Skip to page content
USDA Forest Service
  
Treesearch

Research & Development Treesearch

 
Treesearch Home
About Treesearch
Contact Us
Research & Development
Forest Products Lab
International Institute of Tropical Forestry
Northern
Pacific Northwest
Pacific Southwest
Rocky Mountain
Southern Research Station
Help
 

Science.gov - We Participate


USA.gov  Government Made Easy


Global Forest Information Service

US Forest Service
P.O. Box 96090
Washington, D.C.
20090-6090

(202) 205-8333

You are here: Home / Search / Publication Information
Bookmark and Share

Publication Information

View PDF (162.0 KB bytes)

Title: Monitoring for pests and diseases in native oak woodlands: the case of acute oak decline in the United Kingdom

Author: Brown, Nathan; Parnell, Stephen; Bosch, Frank van den; Jeger, Mike; Denman, Sandra;

Date: 2017

Source: Proceedings of the sudden oak death sixth science symposium. Gen. Tech. Rep. GTR-PSW-255. Albany, CA: U.S. Department of Agriculture, Forest Service, Pacific Southwest Research Station: 34-35.

Publication Series: General Technical Report (GTR)

   Note: This article is part of a larger document. View the larger document

Description: In recent years, a novel form of decline has been observed in southern and central England. This syndrome has been termed acute oak decline (AOD) and affects native oak, Quercus petraea and Q. robur. Typical symptoms include bark cracks that weep dark exudates, which are caused by necrotic patches in the inner bark. Studies show bacteria are consistently isolated from lesion edges, with two species, Gibbsiella quercinecans and Brenneria goodwinii, thought to cause tissue necrosis. Agrilus biguttatus (a native beetle, with apparently increasing populations) is often reported at affected sites. In fact, the small samples of inner bark taken for bacterial isolations revealed larval galleries in 36 of 38 AOD affected trees. Here, we present the findings of two monitoring exercises that were conducted to document AOD dynamics at different spatial scales. At the local scale, within stand dynamics were monitored at eight locations across England. This work was complimented by a national scale survey, which was used to investigate environmental predisposition factors.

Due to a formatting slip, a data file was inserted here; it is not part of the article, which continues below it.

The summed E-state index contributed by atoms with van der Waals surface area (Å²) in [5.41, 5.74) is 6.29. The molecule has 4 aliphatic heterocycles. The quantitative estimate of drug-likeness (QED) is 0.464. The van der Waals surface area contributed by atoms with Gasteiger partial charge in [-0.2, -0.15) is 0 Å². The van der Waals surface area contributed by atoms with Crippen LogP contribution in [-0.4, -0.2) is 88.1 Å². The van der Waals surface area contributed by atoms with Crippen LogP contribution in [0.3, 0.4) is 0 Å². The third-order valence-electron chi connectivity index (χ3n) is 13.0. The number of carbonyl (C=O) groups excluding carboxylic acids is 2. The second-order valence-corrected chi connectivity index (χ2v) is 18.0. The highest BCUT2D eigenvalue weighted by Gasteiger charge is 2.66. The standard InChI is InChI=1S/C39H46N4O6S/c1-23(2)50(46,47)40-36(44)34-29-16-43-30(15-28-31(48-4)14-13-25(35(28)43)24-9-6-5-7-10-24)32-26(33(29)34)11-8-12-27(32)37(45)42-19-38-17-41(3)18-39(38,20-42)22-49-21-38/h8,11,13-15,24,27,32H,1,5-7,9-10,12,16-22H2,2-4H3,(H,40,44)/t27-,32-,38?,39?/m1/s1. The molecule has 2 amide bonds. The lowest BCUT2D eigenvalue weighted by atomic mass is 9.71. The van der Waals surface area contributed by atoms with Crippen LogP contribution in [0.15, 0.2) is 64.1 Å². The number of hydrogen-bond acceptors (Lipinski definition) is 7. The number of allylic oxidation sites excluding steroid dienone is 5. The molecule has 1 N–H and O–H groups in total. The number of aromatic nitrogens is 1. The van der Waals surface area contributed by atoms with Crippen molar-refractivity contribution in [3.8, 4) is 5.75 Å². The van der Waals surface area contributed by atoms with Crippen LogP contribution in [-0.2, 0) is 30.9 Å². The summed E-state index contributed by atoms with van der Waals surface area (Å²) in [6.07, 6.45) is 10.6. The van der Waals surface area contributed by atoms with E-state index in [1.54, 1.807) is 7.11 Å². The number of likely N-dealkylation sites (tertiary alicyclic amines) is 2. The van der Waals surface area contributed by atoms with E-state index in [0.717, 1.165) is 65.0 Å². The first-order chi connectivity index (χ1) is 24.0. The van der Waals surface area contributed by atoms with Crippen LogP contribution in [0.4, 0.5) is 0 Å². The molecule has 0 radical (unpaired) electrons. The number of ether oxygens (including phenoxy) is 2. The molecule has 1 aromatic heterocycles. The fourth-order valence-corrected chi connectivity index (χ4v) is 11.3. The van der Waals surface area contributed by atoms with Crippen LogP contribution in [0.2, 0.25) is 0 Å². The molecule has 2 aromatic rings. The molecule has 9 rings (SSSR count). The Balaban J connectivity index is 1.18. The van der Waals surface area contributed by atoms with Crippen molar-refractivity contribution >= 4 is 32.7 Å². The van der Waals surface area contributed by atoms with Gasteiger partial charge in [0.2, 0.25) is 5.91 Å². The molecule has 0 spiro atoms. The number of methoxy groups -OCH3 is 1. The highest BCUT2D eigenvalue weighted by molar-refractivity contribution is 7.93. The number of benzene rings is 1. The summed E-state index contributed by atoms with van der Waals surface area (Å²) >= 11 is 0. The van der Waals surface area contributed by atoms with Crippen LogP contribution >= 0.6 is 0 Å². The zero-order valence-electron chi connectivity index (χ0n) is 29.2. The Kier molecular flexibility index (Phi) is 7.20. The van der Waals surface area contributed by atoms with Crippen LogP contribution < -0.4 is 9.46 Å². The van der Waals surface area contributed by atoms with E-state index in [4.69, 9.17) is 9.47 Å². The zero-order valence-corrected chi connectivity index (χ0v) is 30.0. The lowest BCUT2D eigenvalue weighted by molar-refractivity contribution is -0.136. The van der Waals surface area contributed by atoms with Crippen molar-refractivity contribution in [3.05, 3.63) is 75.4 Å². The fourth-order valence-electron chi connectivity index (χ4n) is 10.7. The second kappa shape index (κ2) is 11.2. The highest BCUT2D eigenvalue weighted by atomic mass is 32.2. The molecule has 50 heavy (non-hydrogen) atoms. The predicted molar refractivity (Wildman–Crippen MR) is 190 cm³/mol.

Publication Notes:

  • We recommend that you also print this page and attach it to the printout of the article, to retain the full citation information.
  • This article was written and prepared by U.S. Government employees on official time, and is therefore in the public domain.

XML: View XML

Citation:


Brown, Nathan; Parnell, Stephen; Bosch, Frank van den; Jeger, Mike; Denman, Sandra 2017. Monitoring for pests and diseases in native oak woodlands: the case of acute oak decline in the United Kingdom. In: Frankel, Susan J.; Harrell, Katharine M., tech. coords. Proceedings of the sudden oak death sixth science symposium. Gen. Tech. Rep. GTR-PSW-255. Albany, CA: U.S. Department of Agriculture, Forest Service, Pacific Southwest Research Station: 34-35.

 


 [ Get Acrobat ]  Get the latest version of the Adobe Acrobat reader or Acrobat Reader for Windows with Search and Accessibility

USDA logo which links to the department's national site. Forest Service logo which links to the agency's national site.